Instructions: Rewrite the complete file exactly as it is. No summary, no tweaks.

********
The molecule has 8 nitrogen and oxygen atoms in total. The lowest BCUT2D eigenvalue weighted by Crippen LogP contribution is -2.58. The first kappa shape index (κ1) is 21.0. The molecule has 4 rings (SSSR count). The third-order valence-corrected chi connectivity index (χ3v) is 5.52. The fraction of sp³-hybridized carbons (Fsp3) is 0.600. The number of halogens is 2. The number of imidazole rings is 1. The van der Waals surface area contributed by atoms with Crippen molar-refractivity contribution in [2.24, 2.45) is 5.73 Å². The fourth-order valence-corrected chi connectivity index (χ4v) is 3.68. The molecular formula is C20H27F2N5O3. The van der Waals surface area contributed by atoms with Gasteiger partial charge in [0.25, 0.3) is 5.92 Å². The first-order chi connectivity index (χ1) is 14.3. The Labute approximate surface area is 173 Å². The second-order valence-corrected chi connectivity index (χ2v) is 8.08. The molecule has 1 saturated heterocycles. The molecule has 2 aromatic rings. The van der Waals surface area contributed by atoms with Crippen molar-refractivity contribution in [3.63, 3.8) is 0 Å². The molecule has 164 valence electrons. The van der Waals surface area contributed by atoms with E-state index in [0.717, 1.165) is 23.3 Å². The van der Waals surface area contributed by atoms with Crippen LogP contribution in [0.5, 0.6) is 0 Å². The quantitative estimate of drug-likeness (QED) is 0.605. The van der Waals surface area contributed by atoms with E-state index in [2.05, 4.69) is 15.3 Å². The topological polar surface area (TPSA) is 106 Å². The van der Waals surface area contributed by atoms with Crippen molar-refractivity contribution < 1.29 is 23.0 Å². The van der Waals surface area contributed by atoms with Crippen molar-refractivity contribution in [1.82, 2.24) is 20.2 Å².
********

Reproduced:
The molecule has 8 nitrogen and oxygen atoms in total. The lowest BCUT2D eigenvalue weighted by Crippen LogP contribution is -2.58. The first kappa shape index (κ1) is 21.0. The molecule has 4 rings (SSSR count). The third-order valence-corrected chi connectivity index (χ3v) is 5.52. The fraction of sp³-hybridized carbons (Fsp3) is 0.600. The number of halogens is 2. The number of imidazole rings is 1. The van der Waals surface area contributed by atoms with Crippen molar-refractivity contribution in [2.24, 2.45) is 5.73 Å². The fourth-order valence-corrected chi connectivity index (χ4v) is 3.68. The molecular formula is C20H27F2N5O3. The van der Waals surface area contributed by atoms with Gasteiger partial charge in [0.25, 0.3) is 5.92 Å². The first-order chi connectivity index (χ1) is 14.3. The Labute approximate surface area is 173 Å². The second-order valence-corrected chi connectivity index (χ2v) is 8.08. The molecule has 1 saturated heterocycles. The molecule has 2 aromatic rings. The van der Waals surface area contributed by atoms with Crippen molar-refractivity contribution in [3.63, 3.8) is 0 Å². The molecule has 164 valence electrons. The van der Waals surface area contributed by atoms with E-state index in [0.717, 1.165) is 23.3 Å². The van der Waals surface area contributed by atoms with Crippen LogP contribution in [0.5, 0.6) is 0 Å². The quantitative estimate of drug-likeness (QED) is 0.605. The van der Waals surface area contributed by atoms with E-state index in [2.05, 4.69) is 15.3 Å². The topological polar surface area (TPSA) is 106 Å². The van der Waals surface area contributed by atoms with Crippen molar-refractivity contribution < 1.29 is 23.0 Å². The van der Waals surface area contributed by atoms with Crippen molar-refractivity contribution in [1.82, 2.24) is 20.2 Å².